# Mathematical Treasure: Malcolm’s Arithmetick and Book-keeping

Author(s):
Frank J. Swetz (The Pennsylvania State University)

Alexander Malcolm (1685-1763) was a Scottish teacher of arithmetic and bookkeeping. He authored several books on these subjects; A New Treatise of Arithmetick and Book-keeping (1718) was one such book. The description of the text’s contents as provided on the title page reflects the instruction offered.

On page 64, the author introduced the “Rule of Five,” a compound proportion where five quantities are given and one must find an unknown sixth. While this rule is very old, it was seldom employed. The rule involving proportions that was most often applied in business situations was the “Rule of Three.” In his discussion on page 65, the author provided an example of application of the “Rule of Three” twice in order to solve a problem involving five given quantities and a sixth quantity to be found. In this problem, it is given that a weight (of cargo) of 25 stones moved 16 miles costs 15 £ 10 shillings; it is then required to find the cost of moving a load of 40 stones a distance of 9 miles. (The British unit of monetary currency, the pound, denoted by the abbreviation Lib. or the symbol £, was equivalent to 20 shillings in 1718. The British unit of weight measure, the stone, was and is equivalent to 14 pounds, not to be confused with the monetary units of the same name.)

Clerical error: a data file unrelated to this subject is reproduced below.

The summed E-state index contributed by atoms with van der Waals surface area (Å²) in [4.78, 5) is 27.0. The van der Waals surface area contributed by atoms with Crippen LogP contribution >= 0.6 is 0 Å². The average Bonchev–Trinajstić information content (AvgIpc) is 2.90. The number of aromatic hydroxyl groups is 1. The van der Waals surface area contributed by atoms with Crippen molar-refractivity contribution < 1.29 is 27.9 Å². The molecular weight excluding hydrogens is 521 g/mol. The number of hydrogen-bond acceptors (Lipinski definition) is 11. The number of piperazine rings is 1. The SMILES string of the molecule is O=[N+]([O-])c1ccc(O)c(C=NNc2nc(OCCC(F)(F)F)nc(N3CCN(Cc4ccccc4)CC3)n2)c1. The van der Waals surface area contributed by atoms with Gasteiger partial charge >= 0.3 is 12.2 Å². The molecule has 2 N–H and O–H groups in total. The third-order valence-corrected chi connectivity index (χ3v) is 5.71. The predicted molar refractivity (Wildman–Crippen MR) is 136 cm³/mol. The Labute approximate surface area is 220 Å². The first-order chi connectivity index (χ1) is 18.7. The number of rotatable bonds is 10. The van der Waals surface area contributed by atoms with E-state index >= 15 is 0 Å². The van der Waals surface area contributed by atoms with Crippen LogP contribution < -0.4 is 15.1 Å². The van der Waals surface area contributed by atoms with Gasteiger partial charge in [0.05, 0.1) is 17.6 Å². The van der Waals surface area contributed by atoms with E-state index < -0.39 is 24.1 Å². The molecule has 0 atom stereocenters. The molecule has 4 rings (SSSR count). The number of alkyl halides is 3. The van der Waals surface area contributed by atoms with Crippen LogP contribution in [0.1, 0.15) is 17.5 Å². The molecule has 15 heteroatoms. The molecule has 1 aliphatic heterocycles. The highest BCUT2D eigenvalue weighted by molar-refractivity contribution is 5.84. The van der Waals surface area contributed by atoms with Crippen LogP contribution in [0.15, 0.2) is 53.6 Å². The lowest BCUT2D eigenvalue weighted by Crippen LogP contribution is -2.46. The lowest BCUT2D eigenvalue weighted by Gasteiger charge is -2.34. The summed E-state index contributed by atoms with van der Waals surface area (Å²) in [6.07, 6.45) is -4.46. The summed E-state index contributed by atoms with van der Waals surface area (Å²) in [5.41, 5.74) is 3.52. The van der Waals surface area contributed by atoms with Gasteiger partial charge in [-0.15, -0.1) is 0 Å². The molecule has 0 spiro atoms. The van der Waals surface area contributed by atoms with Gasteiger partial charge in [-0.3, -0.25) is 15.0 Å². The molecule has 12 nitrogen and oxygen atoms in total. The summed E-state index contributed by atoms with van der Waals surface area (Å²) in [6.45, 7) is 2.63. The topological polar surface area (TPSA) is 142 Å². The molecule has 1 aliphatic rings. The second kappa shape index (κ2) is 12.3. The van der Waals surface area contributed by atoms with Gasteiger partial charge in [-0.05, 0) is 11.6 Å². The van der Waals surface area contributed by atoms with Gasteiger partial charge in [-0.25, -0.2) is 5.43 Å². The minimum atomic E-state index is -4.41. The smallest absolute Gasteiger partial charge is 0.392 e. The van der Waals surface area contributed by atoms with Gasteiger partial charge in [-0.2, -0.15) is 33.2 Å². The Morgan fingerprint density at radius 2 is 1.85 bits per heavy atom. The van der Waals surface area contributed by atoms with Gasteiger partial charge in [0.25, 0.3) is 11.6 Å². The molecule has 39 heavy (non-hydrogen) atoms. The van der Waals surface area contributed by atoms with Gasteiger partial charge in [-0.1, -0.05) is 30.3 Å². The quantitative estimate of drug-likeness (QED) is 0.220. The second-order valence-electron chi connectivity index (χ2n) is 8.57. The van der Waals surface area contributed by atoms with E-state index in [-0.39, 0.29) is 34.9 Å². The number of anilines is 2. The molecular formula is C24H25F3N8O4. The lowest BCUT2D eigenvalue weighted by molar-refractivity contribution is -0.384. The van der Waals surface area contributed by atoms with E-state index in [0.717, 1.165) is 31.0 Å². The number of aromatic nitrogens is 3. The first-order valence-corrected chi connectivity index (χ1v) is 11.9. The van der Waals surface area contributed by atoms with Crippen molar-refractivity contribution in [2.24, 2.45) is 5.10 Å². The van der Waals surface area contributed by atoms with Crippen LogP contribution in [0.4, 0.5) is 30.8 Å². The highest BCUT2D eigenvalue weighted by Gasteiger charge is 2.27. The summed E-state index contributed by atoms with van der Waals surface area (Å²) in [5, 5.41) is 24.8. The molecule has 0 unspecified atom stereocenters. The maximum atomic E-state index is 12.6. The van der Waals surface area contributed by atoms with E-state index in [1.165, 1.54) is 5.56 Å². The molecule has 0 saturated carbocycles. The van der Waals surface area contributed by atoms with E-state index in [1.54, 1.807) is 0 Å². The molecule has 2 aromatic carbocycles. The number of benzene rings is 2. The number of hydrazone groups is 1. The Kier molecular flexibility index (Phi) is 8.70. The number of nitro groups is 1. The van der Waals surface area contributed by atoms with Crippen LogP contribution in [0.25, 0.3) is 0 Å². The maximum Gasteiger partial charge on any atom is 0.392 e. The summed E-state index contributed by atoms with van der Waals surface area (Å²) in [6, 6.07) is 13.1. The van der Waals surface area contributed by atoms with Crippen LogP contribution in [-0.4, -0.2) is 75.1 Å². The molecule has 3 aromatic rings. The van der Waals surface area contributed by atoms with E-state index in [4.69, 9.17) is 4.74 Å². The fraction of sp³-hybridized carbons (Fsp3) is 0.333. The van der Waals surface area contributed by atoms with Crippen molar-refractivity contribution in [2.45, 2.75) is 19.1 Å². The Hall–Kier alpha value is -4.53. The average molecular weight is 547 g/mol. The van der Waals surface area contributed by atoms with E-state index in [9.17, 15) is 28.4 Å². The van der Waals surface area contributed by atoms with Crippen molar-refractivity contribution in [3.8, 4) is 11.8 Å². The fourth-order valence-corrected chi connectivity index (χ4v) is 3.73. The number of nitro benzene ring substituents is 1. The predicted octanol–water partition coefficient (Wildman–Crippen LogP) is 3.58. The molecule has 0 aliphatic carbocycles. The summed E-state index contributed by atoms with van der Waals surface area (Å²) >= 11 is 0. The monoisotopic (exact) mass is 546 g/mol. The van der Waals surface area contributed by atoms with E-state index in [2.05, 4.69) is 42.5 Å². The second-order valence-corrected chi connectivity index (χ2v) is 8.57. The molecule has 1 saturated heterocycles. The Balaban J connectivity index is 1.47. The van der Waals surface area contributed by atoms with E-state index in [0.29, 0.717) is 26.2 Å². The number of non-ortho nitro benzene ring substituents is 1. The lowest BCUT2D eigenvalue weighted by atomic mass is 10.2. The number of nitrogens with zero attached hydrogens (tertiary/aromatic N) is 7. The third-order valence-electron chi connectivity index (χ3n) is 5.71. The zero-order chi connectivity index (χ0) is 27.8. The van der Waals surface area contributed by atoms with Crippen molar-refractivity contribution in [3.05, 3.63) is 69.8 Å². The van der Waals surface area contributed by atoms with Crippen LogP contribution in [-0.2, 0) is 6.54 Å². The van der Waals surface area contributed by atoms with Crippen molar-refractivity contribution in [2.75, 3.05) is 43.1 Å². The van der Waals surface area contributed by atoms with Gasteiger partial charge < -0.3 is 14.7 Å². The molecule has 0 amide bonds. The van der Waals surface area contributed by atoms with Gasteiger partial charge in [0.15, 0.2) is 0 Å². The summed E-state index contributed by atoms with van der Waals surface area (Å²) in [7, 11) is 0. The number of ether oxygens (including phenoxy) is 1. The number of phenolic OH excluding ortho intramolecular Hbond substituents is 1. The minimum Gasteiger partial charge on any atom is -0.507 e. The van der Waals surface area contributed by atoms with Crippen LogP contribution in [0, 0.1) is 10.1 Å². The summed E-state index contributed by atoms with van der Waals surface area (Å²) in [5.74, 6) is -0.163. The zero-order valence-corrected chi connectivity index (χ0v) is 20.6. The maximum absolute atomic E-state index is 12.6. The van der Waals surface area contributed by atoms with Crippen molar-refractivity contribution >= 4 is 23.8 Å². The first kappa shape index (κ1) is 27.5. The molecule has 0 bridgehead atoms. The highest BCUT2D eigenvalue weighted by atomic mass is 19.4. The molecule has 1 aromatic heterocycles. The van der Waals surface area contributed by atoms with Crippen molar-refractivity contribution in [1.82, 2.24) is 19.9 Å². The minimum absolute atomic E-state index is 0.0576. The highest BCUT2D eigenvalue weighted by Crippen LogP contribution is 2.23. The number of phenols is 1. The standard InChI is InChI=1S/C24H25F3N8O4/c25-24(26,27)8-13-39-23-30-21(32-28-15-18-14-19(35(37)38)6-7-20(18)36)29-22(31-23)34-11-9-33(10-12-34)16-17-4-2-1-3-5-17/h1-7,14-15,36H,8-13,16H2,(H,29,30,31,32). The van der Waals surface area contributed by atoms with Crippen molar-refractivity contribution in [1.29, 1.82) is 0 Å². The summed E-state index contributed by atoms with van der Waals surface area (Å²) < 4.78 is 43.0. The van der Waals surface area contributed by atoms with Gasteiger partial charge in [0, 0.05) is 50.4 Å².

This material is obtained through the courtesy of the University of California Libraries. A complete digital copy can be read on the UC Libraries’ Internet Archive.

Index to Mathematical Treasures

Frank J. Swetz (The Pennsylvania State University), "Mathematical Treasure: Malcolm’s Arithmetick and Book-keeping," Convergence (July 2016)